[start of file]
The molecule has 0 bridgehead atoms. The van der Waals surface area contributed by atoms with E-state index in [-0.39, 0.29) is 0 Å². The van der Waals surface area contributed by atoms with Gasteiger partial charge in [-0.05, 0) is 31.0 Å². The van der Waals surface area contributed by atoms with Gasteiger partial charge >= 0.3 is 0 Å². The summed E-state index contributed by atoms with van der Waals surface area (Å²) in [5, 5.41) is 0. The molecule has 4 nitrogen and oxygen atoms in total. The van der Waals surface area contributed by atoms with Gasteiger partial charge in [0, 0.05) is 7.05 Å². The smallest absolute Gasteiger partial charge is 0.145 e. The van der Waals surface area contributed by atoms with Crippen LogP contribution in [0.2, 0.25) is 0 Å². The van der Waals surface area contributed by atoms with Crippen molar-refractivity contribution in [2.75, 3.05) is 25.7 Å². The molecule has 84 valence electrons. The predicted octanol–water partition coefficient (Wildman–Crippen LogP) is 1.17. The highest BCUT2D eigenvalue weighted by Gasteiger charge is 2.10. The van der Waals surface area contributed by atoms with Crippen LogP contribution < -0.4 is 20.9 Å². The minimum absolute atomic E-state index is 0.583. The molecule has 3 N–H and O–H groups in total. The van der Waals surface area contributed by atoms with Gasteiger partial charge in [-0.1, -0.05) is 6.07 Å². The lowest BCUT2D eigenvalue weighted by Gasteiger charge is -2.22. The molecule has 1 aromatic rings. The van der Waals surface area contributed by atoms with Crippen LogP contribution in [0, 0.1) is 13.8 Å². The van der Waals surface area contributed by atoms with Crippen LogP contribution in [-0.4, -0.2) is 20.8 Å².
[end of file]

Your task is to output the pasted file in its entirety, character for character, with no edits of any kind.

The molecule has 0 bridgehead atoms. The van der Waals surface area contributed by atoms with E-state index in [-0.39, 0.29) is 0 Å². The van der Waals surface area contributed by atoms with Gasteiger partial charge in [-0.05, 0) is 31.0 Å². The van der Waals surface area contributed by atoms with Gasteiger partial charge >= 0.3 is 0 Å². The summed E-state index contributed by atoms with van der Waals surface area (Å²) in [5, 5.41) is 0. The molecule has 4 nitrogen and oxygen atoms in total. The van der Waals surface area contributed by atoms with Gasteiger partial charge in [0, 0.05) is 7.05 Å². The smallest absolute Gasteiger partial charge is 0.145 e. The van der Waals surface area contributed by atoms with Crippen LogP contribution in [0.2, 0.25) is 0 Å². The van der Waals surface area contributed by atoms with Crippen molar-refractivity contribution in [2.75, 3.05) is 25.7 Å². The molecule has 84 valence electrons. The predicted octanol–water partition coefficient (Wildman–Crippen LogP) is 1.17. The highest BCUT2D eigenvalue weighted by Gasteiger charge is 2.10. The van der Waals surface area contributed by atoms with Crippen LogP contribution < -0.4 is 20.9 Å². The minimum absolute atomic E-state index is 0.583. The molecule has 3 N–H and O–H groups in total. The van der Waals surface area contributed by atoms with Gasteiger partial charge in [-0.1, -0.05) is 6.07 Å². The lowest BCUT2D eigenvalue weighted by Gasteiger charge is -2.22. The molecule has 1 aromatic rings. The van der Waals surface area contributed by atoms with Crippen LogP contribution in [0, 0.1) is 13.8 Å². The van der Waals surface area contributed by atoms with Crippen LogP contribution in [-0.4, -0.2) is 20.8 Å².